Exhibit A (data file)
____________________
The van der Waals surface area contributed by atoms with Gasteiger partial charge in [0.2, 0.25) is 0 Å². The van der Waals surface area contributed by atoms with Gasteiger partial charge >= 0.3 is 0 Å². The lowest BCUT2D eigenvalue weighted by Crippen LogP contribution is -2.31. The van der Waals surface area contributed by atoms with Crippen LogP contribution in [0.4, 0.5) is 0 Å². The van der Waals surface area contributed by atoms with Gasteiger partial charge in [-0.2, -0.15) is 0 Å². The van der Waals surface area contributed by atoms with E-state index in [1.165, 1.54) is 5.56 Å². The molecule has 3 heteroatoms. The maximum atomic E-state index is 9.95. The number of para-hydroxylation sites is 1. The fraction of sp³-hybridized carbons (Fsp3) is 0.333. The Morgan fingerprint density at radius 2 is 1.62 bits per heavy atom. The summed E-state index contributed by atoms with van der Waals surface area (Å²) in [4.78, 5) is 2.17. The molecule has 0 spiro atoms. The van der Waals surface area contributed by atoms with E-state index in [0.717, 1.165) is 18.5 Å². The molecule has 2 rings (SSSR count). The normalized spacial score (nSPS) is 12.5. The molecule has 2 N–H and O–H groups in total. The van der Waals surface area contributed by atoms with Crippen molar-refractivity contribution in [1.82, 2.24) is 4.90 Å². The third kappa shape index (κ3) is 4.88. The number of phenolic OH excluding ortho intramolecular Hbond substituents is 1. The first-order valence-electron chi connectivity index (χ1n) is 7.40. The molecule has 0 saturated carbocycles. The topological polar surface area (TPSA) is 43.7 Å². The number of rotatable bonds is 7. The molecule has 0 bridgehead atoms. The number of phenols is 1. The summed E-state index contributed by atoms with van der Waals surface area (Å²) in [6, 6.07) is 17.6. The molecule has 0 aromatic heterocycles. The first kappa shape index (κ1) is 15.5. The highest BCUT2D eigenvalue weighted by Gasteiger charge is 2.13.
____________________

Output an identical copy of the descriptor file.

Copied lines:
The van der Waals surface area contributed by atoms with Gasteiger partial charge in [0.2, 0.25) is 0 Å². The van der Waals surface area contributed by atoms with Gasteiger partial charge >= 0.3 is 0 Å². The lowest BCUT2D eigenvalue weighted by Crippen LogP contribution is -2.31. The van der Waals surface area contributed by atoms with Crippen LogP contribution in [0.4, 0.5) is 0 Å². The van der Waals surface area contributed by atoms with Gasteiger partial charge in [-0.2, -0.15) is 0 Å². The van der Waals surface area contributed by atoms with E-state index in [1.165, 1.54) is 5.56 Å². The molecule has 3 heteroatoms. The maximum atomic E-state index is 9.95. The number of para-hydroxylation sites is 1. The fraction of sp³-hybridized carbons (Fsp3) is 0.333. The Morgan fingerprint density at radius 2 is 1.62 bits per heavy atom. The summed E-state index contributed by atoms with van der Waals surface area (Å²) in [4.78, 5) is 2.17. The molecule has 0 spiro atoms. The van der Waals surface area contributed by atoms with E-state index in [0.717, 1.165) is 18.5 Å². The molecule has 2 rings (SSSR count). The normalized spacial score (nSPS) is 12.5. The molecule has 2 N–H and O–H groups in total. The van der Waals surface area contributed by atoms with Crippen molar-refractivity contribution in [1.82, 2.24) is 4.90 Å². The third kappa shape index (κ3) is 4.88. The number of phenolic OH excluding ortho intramolecular Hbond substituents is 1. The first-order valence-electron chi connectivity index (χ1n) is 7.40. The molecule has 0 saturated carbocycles. The topological polar surface area (TPSA) is 43.7 Å². The number of rotatable bonds is 7. The molecule has 0 bridgehead atoms. The number of phenols is 1. The summed E-state index contributed by atoms with van der Waals surface area (Å²) in [6, 6.07) is 17.6. The molecule has 0 aromatic heterocycles. The first kappa shape index (κ1) is 15.5. The highest BCUT2D eigenvalue weighted by Gasteiger charge is 2.13.